Born to be Victims

Some people are born with the need to acquire. They feel inexorably drawn toward wealth and power. Very often, these future titans of commerce are born to simple, honest, working-class people. The young people from these families will gradually make their way into the surrounding society and witness, “how the other half lives.”

These young people observe others in splendid automobiles, in splendid neighborhoods, on heavenly vacations; and they want the same. They need the same to fulfill their needs. Not needs for food, shelter, and clothing. Rather, they are voracious in their need to be better, to earn more, to acquire more and become dominant in their environment. It is painfully uncomfortable for these needy men and women to have less than the holdings of others that they meet. The result is persistent, irresistible greed.

When a greedy individual is driven by the need to acquire more, the shortest route is to take someone else’s share. They believe that if they are able to take advantage of a person, community, or business, it is the fault of the victim for being vulnerable. There is a good supply of sociopaths out there in society. Their nature leads them to seek advantage, either fair or unfair, and never suffer a moment of regret or shame. Greed is an illness. People that have plenty, but suffer a need for more, are always dissatisfied.

The born victims often live happier lives than do their predators. They are self-satisfied when they have enough. Although they are potentially victims as they travel through life, they are fulfilled by having a home, having food in the refrigerator, a car in the driveway, an air conditioner in the window and the family together at the dinner table.

Victims are stung momentarily when a client refuses to pay, or a supplier cheats on the bill, but it is temporary. A relentless appetite drives the greedy people that cheat on bills and refuse to pay.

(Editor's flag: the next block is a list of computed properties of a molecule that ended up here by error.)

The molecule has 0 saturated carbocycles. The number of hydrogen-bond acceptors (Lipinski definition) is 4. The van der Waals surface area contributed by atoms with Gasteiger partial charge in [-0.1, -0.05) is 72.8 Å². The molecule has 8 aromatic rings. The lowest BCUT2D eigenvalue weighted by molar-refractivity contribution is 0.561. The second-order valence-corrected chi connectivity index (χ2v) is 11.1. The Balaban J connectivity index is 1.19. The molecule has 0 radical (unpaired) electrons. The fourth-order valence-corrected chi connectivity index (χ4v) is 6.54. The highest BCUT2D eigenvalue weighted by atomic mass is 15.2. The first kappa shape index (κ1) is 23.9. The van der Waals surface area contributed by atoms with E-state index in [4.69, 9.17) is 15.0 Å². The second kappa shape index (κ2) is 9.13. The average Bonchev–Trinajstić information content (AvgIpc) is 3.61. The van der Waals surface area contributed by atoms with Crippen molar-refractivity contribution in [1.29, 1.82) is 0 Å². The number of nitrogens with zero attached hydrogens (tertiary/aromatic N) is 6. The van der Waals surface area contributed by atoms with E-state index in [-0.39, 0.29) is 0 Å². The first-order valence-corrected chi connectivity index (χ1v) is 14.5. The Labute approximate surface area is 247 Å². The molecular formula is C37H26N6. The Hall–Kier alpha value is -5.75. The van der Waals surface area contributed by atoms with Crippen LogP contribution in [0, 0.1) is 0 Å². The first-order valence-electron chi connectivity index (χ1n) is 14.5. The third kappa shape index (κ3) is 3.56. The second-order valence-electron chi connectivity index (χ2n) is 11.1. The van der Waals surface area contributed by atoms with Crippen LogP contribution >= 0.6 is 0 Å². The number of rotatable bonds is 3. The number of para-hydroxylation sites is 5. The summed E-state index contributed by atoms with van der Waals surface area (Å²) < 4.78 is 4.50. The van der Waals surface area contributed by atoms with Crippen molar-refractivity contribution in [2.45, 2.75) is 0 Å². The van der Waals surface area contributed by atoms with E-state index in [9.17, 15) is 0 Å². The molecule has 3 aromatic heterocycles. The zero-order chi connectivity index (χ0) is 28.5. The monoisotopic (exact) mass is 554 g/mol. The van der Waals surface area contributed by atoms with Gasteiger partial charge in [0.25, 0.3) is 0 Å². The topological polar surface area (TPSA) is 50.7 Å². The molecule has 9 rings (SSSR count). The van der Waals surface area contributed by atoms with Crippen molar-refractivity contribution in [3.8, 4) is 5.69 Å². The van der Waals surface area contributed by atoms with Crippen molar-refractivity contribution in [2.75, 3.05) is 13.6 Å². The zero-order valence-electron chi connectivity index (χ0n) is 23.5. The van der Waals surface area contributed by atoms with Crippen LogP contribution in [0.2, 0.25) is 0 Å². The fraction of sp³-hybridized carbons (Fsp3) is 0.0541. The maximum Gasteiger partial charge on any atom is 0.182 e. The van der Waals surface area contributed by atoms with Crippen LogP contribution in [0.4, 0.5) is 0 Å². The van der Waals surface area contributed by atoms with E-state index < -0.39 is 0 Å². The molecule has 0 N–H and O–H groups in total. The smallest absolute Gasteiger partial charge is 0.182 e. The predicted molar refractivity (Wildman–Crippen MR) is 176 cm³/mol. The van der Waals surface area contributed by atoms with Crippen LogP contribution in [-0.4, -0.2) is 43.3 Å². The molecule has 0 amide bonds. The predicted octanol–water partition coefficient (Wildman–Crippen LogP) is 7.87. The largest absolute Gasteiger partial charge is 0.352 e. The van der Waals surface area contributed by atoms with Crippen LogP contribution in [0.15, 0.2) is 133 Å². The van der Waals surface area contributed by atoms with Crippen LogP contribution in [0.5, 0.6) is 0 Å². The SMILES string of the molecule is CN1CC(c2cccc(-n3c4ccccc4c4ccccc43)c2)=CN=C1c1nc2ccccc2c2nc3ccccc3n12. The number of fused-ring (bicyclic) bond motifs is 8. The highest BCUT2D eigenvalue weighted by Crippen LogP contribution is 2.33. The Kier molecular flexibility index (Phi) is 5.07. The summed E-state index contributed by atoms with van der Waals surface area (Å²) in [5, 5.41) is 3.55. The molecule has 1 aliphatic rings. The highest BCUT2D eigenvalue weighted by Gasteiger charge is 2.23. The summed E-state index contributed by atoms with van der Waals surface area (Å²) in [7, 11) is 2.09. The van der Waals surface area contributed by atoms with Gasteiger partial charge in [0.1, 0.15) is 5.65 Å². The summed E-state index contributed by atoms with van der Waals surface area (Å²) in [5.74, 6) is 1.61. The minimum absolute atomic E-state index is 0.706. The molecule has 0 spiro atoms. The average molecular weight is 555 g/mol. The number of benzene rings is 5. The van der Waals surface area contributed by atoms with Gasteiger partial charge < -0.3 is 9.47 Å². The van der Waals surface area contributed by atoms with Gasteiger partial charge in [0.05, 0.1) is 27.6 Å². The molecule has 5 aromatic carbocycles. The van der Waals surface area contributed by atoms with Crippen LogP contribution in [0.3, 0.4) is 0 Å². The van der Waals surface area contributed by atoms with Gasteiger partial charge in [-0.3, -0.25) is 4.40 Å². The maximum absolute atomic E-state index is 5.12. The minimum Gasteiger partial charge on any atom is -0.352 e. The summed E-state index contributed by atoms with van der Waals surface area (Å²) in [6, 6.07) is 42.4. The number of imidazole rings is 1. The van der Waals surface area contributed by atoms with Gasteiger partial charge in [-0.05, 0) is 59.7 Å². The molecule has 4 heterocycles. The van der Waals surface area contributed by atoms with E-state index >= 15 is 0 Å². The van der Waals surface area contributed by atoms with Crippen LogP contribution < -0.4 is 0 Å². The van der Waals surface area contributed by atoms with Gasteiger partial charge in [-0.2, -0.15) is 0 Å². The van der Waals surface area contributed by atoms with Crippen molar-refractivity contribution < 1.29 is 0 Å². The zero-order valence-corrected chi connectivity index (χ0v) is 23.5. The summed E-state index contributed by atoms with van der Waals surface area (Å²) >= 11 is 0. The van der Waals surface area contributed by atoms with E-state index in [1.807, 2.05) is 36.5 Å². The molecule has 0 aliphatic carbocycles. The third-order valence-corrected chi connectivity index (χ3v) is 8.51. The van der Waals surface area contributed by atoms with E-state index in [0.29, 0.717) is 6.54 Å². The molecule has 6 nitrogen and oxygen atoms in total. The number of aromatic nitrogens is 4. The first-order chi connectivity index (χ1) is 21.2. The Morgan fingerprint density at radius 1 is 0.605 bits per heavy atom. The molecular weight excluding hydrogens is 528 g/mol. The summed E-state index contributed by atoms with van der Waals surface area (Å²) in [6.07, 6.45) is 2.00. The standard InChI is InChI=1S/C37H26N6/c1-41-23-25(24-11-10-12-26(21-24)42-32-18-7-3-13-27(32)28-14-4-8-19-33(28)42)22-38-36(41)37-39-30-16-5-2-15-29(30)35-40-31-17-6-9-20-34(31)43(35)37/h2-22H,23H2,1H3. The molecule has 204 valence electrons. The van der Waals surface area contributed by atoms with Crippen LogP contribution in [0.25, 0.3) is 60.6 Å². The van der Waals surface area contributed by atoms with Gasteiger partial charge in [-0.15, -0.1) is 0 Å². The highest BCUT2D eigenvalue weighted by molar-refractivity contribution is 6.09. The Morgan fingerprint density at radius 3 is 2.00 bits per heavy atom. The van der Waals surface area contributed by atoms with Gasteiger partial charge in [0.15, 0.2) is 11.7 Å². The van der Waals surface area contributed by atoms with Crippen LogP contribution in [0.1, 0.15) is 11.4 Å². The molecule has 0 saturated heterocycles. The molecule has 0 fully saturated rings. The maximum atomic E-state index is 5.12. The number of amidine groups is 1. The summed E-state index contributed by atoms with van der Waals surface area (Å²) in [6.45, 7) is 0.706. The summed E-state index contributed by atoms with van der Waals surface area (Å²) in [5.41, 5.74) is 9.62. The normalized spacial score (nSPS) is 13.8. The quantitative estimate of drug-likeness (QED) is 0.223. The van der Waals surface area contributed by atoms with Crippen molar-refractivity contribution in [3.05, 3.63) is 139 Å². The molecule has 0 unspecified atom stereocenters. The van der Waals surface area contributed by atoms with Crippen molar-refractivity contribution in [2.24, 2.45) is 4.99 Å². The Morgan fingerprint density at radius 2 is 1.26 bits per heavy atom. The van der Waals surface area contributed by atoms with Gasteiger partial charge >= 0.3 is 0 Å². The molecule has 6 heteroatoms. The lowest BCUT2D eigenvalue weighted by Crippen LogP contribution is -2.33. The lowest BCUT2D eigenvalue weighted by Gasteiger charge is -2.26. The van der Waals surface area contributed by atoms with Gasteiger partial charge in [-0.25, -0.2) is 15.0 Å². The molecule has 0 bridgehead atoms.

Occasionally, a wealthy person from a privileged background will realize that they are not enjoying life. A grand city home plus a fine country home come with much responsibility. The city home has cars, grounds, pool, and much interior maintenance. The country home includes grounds, well, boats, water toys, and as much kitchen as the city home. It suits the dreams of many, but they would be wise to take care about their wishes because they might come true.

These people who start out life amid predators and learn through growth that it’s a way of life that does not suit them, eventually decide to live more easily. They acquire average jobs or better, they enjoy a comfortable home life, buy late model used cars, tow their small boat behind the car and enjoy their outing through a public boat ramp. They have no private pier, no boathouse, no winter storage fees.

Fast food can be fun, and less of a burden than a fine restaurant. An occasional movie or sports event is enough, so Broadway plays are not sought after. To fill the larder, attention paid to weekly fliers can repay at the checkout counter. Life is good when one lives happily free of urgent stress.

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